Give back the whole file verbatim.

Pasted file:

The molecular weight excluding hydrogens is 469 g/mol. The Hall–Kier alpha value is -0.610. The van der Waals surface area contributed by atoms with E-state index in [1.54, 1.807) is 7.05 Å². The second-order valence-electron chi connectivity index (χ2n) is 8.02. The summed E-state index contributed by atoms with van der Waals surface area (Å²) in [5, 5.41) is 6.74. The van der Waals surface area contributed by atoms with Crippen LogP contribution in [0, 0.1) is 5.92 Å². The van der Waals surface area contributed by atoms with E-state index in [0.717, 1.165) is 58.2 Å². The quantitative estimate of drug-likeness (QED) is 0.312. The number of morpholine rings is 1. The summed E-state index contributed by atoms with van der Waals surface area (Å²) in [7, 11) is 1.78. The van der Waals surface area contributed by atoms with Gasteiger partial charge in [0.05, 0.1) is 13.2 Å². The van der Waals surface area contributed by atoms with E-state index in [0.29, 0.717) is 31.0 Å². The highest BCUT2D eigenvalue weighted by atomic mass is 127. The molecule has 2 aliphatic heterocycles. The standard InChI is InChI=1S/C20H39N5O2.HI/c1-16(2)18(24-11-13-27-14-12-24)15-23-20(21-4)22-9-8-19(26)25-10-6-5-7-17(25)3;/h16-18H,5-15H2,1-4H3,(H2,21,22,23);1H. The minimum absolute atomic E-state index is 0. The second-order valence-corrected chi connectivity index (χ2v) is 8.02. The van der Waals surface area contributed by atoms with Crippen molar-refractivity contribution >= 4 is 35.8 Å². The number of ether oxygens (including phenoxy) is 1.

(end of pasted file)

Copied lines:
The molecular weight excluding hydrogens is 469 g/mol. The Hall–Kier alpha value is -0.610. The van der Waals surface area contributed by atoms with E-state index in [1.54, 1.807) is 7.05 Å². The second-order valence-electron chi connectivity index (χ2n) is 8.02. The summed E-state index contributed by atoms with van der Waals surface area (Å²) in [5, 5.41) is 6.74. The van der Waals surface area contributed by atoms with Crippen LogP contribution in [0, 0.1) is 5.92 Å². The van der Waals surface area contributed by atoms with E-state index in [0.717, 1.165) is 58.2 Å². The quantitative estimate of drug-likeness (QED) is 0.312. The number of morpholine rings is 1. The summed E-state index contributed by atoms with van der Waals surface area (Å²) in [7, 11) is 1.78. The van der Waals surface area contributed by atoms with Gasteiger partial charge in [0.05, 0.1) is 13.2 Å². The van der Waals surface area contributed by atoms with E-state index in [0.29, 0.717) is 31.0 Å². The highest BCUT2D eigenvalue weighted by atomic mass is 127. The molecule has 2 aliphatic heterocycles. The standard InChI is InChI=1S/C20H39N5O2.HI/c1-16(2)18(24-11-13-27-14-12-24)15-23-20(21-4)22-9-8-19(26)25-10-6-5-7-17(25)3;/h16-18H,5-15H2,1-4H3,(H2,21,22,23);1H. The minimum absolute atomic E-state index is 0. The second-order valence-corrected chi connectivity index (χ2v) is 8.02. The van der Waals surface area contributed by atoms with Crippen molar-refractivity contribution >= 4 is 35.8 Å². The number of ether oxygens (including phenoxy) is 1.